Jamie Vardy has struggled to maintain his impressive goal average under Claude Puel this season but the Frenchman has insisted that his style can help the Leicester hitman prolong his Premier League career.

Puel has endured a tough season at the helm, being criticised by a large section of Foxes fans after failing to win them over early, while Vardy himself has been vocal in his doubts of the manager’s approach.


The 32-year-old forward has insisted that he is always happy to adapt, but said feels wasted in the new formation – leading to Puel being forced to deny a rift with the England international after he dropped him for a clash with Tottenham.

Vardy came off the bench in that game to score his 26th goal since Puel took charge last season, making him the club's leading scorer in that time. The manager admitted the striker is crucial to his squad, but suggested he needs to find new ways to apply himself.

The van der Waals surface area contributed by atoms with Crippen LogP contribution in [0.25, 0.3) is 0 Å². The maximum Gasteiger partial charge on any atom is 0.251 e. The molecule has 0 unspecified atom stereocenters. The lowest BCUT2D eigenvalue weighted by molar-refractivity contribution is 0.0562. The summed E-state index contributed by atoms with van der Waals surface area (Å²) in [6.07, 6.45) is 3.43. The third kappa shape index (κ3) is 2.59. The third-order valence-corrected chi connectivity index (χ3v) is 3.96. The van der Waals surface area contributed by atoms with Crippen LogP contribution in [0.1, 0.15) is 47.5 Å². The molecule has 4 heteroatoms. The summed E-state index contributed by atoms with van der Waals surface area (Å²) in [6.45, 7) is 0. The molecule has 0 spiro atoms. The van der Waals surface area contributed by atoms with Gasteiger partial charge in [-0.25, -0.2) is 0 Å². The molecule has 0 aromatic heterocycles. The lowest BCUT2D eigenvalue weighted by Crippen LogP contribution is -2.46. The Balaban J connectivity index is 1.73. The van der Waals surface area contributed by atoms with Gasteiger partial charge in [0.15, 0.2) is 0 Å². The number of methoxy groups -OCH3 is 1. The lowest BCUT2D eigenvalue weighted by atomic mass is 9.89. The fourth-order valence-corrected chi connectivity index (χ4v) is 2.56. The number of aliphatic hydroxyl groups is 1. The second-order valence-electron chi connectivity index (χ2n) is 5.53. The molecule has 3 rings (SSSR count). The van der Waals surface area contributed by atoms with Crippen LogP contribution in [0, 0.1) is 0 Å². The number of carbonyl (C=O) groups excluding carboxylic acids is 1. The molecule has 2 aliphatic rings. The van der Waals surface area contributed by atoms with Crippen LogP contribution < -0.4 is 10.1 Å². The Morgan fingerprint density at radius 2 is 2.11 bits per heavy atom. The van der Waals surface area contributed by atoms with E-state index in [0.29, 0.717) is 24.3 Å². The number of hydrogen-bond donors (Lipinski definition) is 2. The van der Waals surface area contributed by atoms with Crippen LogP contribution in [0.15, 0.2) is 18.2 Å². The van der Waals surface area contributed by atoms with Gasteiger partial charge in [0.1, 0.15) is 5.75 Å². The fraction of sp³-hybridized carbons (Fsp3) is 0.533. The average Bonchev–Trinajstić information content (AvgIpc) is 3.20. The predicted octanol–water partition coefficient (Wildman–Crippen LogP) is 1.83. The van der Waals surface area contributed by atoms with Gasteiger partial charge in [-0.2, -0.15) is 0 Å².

“Jamie, he played a lot of games on [the] counter-attack,” Puel told BT Sport. “When we play against a team deep on the pitch he can’t have this space, he needs to learn, like his teammates, different moves.


“Against [Manchester] United, he had two or three situations like this in [the] far post but he must create this move for himself. It’s a different feeling, different things.

“From what I can see this week, I think he understands. He was very interested in the training session with good moves, good runs, good quality.”

Puel expressed his belief that his new style of play will help Leicester get the best out of their talisman for the years ahead. At 32, Vardy is already approaching the latter stages of his career and the Frenchman insisted the conservative approach will prolong his ability at the top level.


“I would like him to continue this way. For me it’s the secret to continuing at a high level,” Puel added. “Jamie has the potential to continue for a long time. I have a lot of patience – I’m an optimist. All players continue to work and improve until the end career. If a player stops learning and improving it’s the beginning of the end for me.”